By J. PATRICK PEPPER
With an unemployment rate of nearly 15 percent, the metropolitan Detroit area could stand to gain a few jobs.
And with American Recovery and Reinvestment Act money – money created exactly for that purpose – flowing to businesses and governmental units, there has been a reprieve for at least some unemployed lucky enough to find a job working at stimulus-funded projects.
But a recent Times-Herald analysis of federal stimulus spending in local communities reveals that the price for those jobs comes at a steep cost.
Job data was one of the key pillars of the ARRA when the $862 billion legislation was signed into law in February 2009. Recipients are required to report the information and could face future withholding of federal funds if reports are repeatedly not filed or misrepresented. But pinning down those numbers has proved an elusive, if not confounding, task for recipients.
Initial reporting guidelines left stimulus recipients largely on their own to make quarterly estimates on how many jobs were “created or saved” as a result of stimulus money. But after a series of miniscandals and instances of outrageously high job reports, the methodology’s veracity was called into question, and in the fourth quarter 2009 was changed to reflect the number of work hours paid for per quarter by stimulus funds.
According to recovery.gov, the federal government’s stimulus-tracker Web site, $119.54 million has been awarded for 56 projects in Dearborn and Dearborn Heights.
Only two of these projects were reported complete as of the fourth quarter with six jobs coming as a result. The Web site does not contain data from reporting periods prior to the fourth quarter, but the 78.33 total jobs listed on the site for projects that are under way or not yet started equates to a cost of $1.52 million per job.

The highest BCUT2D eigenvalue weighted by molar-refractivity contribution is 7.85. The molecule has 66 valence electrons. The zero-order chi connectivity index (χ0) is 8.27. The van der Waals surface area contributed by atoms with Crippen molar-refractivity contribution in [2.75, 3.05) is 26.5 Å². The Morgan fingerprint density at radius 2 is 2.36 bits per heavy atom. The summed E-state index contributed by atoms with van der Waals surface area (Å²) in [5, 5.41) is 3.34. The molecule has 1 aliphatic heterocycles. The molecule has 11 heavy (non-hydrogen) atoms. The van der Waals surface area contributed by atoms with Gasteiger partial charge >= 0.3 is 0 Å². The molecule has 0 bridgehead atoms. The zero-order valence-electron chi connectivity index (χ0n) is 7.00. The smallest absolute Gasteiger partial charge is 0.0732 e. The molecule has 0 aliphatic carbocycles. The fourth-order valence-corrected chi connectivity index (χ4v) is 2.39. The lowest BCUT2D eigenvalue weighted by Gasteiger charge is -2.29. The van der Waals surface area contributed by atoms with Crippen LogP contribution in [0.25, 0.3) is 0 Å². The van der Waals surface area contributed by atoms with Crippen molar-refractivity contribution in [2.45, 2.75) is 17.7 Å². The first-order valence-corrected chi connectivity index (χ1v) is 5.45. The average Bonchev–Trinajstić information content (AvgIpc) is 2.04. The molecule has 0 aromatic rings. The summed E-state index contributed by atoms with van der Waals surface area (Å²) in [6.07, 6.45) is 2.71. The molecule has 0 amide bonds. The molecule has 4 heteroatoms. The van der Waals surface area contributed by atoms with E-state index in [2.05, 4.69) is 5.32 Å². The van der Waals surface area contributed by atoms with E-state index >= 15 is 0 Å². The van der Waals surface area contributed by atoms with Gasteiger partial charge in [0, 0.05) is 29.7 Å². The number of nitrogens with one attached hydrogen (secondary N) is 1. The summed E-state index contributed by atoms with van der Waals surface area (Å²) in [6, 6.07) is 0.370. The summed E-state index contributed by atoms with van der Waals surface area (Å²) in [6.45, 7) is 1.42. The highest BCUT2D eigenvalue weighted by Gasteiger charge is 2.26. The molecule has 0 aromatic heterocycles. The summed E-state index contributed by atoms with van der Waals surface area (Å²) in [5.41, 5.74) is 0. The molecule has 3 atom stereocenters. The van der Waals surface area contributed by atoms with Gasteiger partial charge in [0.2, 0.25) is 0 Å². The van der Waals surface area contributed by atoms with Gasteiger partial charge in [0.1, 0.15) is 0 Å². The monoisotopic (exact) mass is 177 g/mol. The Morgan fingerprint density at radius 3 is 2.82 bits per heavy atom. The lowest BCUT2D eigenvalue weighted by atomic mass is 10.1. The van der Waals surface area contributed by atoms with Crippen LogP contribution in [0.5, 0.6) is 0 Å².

Although the figure is subject to change with future data adjustments – a frequent occurrence so far – it illustrates a problem that has plagued federal officials as they try to maintain accountability while administering the largest one-time disbursal of funds in the county’s history. Even President Barack Obama has poked fun at the problems with job data, saying that he “created or saved” at least one turkey at the annual Thanksgiving turkey pardon.
Ford Motor Co. is the largest stimulus recipient in the Dearborn area at about $76 million. The money has been used for a number of projects, from thousands of new vehicles for the federal fleet to electric drive train development. But the automaker has listed only 19 positions created or saved.
The return on investment appears to be even less at area schools. Dearborn Public Schools, Westwood Community Schools, Crestwood Schools and Dearborn Heights School District 7 were awarded roughly $22 million combined, yet have reported zero jobs funded.
DPS spokesman David Mustonen said the district hasn’t reported any job data, because it was too difficult to figure out how many jobs are being saved while the district itself was waiting to determine how many positions it would have to eliminate.
“We didn’t really know how to report the numbers because the guidelines weren’t very clear initially,” he said.
The city of Dearborn also has or will receive grants totaling approximately $40 million, but has reported only 2.73 jobs created. Mayor John O’Reilly Jr. said that number is artificially low, however, because much of the money has been distributed to subcontractors, who are not required to make jobs reports.
“It’s not so much that we are hiring new city employees,” O’Reilly said. “It’s that we’re expecting to hire a lot more employment through contracting out projects.”